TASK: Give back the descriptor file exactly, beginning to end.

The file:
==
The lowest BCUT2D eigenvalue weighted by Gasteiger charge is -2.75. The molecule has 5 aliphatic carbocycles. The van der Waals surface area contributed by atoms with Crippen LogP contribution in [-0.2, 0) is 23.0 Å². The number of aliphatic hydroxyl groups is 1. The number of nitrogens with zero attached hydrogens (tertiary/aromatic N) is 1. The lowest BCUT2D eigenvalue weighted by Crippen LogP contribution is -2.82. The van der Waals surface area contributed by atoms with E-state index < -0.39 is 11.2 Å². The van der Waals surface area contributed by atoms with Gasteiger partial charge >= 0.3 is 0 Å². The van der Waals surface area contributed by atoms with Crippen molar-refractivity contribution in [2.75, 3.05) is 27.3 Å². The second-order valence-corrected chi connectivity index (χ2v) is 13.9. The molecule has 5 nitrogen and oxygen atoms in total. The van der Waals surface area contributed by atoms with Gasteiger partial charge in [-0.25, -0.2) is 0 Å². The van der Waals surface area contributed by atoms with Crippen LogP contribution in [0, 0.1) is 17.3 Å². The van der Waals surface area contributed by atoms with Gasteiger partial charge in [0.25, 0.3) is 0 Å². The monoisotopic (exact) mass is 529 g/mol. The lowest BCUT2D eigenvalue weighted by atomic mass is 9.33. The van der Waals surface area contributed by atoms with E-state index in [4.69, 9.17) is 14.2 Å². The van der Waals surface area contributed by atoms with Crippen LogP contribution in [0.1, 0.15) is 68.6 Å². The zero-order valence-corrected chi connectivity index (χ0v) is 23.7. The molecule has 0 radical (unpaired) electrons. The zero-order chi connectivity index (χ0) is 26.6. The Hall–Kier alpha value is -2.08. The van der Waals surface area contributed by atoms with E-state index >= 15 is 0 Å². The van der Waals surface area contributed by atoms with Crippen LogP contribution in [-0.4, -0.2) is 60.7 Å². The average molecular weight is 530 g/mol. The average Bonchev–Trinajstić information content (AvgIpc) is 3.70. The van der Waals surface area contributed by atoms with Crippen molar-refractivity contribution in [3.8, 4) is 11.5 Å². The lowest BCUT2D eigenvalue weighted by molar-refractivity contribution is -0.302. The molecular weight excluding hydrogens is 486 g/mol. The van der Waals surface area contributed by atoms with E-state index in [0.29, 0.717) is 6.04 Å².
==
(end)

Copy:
The lowest BCUT2D eigenvalue weighted by Gasteiger charge is -2.75. The molecule has 5 aliphatic carbocycles. The van der Waals surface area contributed by atoms with Crippen LogP contribution in [-0.2, 0) is 23.0 Å². The number of aliphatic hydroxyl groups is 1. The number of nitrogens with zero attached hydrogens (tertiary/aromatic N) is 1. The lowest BCUT2D eigenvalue weighted by Crippen LogP contribution is -2.82. The van der Waals surface area contributed by atoms with E-state index < -0.39 is 11.2 Å². The van der Waals surface area contributed by atoms with Gasteiger partial charge >= 0.3 is 0 Å². The van der Waals surface area contributed by atoms with Crippen molar-refractivity contribution in [2.75, 3.05) is 27.3 Å². The second-order valence-corrected chi connectivity index (χ2v) is 13.9. The molecule has 5 nitrogen and oxygen atoms in total. The van der Waals surface area contributed by atoms with Gasteiger partial charge in [-0.25, -0.2) is 0 Å². The van der Waals surface area contributed by atoms with Crippen LogP contribution in [0, 0.1) is 17.3 Å². The van der Waals surface area contributed by atoms with Gasteiger partial charge in [0.25, 0.3) is 0 Å². The monoisotopic (exact) mass is 529 g/mol. The lowest BCUT2D eigenvalue weighted by atomic mass is 9.33. The van der Waals surface area contributed by atoms with E-state index in [4.69, 9.17) is 14.2 Å². The van der Waals surface area contributed by atoms with Crippen LogP contribution in [0.1, 0.15) is 68.6 Å². The zero-order valence-corrected chi connectivity index (χ0v) is 23.7. The molecule has 0 radical (unpaired) electrons. The zero-order chi connectivity index (χ0) is 26.6. The Hall–Kier alpha value is -2.08. The van der Waals surface area contributed by atoms with E-state index >= 15 is 0 Å². The van der Waals surface area contributed by atoms with Crippen LogP contribution in [-0.4, -0.2) is 60.7 Å². The average molecular weight is 530 g/mol. The average Bonchev–Trinajstić information content (AvgIpc) is 3.70. The van der Waals surface area contributed by atoms with Crippen molar-refractivity contribution in [3.8, 4) is 11.5 Å². The lowest BCUT2D eigenvalue weighted by molar-refractivity contribution is -0.302. The molecular weight excluding hydrogens is 486 g/mol. The van der Waals surface area contributed by atoms with E-state index in [0.29, 0.717) is 6.04 Å².